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Ugaaso Boocow is back — and instagramming — in her homeland of Somalia. Courtesy of Ugaaso A. Boocow hide caption

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Courtesy of Ugaaso A. Boocow

Her Instagram Feed Finds The Fun In Long-Suffering Somalia

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Customers wait to collect money at the Juba Express money transfer company in Mogadishu, Somalia, on Feb. 12. Mohamed Abdiwahab/AFP/Getty Images hide caption

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Mohamed Abdiwahab/AFP/Getty Images

Terrorism Fears Complicate Money Transfers For Somali-Americans

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Somali-American youths play basketball before the start of a September 2013 solidarity rally by the Minneapolis Somali community to denounce al-Shabab's attack of a shopping mall in Nairobi, Kenya. Less than a decade after groups of teens from Minneapolis emigrated to Somalia to join the terrorist group, more have been recruited to join the self-declared Islamic State in Syria. Eric Miller/Reuters/Landov hide caption

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Eric Miller/Reuters/Landov

For Somalis In Minneapolis, Jihadi Recruiting Is A Recurring Nightmare

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Somali journalist Yusuf Ahmed Abukar used the radio to tell stories of the poor and suffering in Somalia — and to criticize militant groups and the government. Farah Abdi Warsameh/AP hide caption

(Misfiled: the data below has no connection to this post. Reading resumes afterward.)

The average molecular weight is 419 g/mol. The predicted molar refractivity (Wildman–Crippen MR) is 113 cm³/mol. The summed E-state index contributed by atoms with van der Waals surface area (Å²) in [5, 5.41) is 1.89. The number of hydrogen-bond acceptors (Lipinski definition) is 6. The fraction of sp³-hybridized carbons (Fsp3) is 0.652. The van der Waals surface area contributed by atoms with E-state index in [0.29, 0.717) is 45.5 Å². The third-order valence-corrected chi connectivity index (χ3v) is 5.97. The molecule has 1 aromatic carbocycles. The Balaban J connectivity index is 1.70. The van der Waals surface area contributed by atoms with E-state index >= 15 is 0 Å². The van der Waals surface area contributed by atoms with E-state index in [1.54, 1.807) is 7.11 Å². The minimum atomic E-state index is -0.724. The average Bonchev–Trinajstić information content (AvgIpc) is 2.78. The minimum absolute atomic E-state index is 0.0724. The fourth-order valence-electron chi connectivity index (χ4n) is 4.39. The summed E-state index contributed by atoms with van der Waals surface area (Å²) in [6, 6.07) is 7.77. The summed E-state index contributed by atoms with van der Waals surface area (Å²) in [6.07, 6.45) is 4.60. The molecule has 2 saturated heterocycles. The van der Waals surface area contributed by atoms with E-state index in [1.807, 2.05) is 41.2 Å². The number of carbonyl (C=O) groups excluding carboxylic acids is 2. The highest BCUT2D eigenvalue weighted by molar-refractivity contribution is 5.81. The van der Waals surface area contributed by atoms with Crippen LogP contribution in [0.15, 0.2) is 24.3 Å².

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Farah Abdi Warsameh/AP

Listen to One of Abukar's Stories (It's in Somali)

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Yemeni soldiers hold up their weapons at an area seized from al-Qaida in the southeastern province of Shabwa, Yemen, on May 8. President Obama said Wednesday that U.S. strategy against the so-called Islamic State would be similar to how it targeted militants in Yemen and Somalia. Yemen's Defense Ministry/AP hide caption

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Yemen's Defense Ministry/AP

A money changer sits behind piles of banknotes in Hargeisa in Somaliland, an autonomous, relatively peaceful region in northern Somalia. The self-declared nation of Somaliland, like Somalia itself, lacks a formal banking system, and residents rely on hawaladars to receive money from abroad. Simon Maina/AFP/Getty Images hide caption

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Simon Maina/AFP/Getty Images

As Wire Transfer Options Dwindle, Somali-Americans Fear A Lost Lifeline

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Chief Warrant Officer Michael Durant, wounded when the helicopter he was piloting was shot down in Somalia, arrives at Andrews Air Force Base in Maryland, on Oct. 16, 1993. He was held captive for 11 days. Joe Marquette/AP hide caption

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Joe Marquette/AP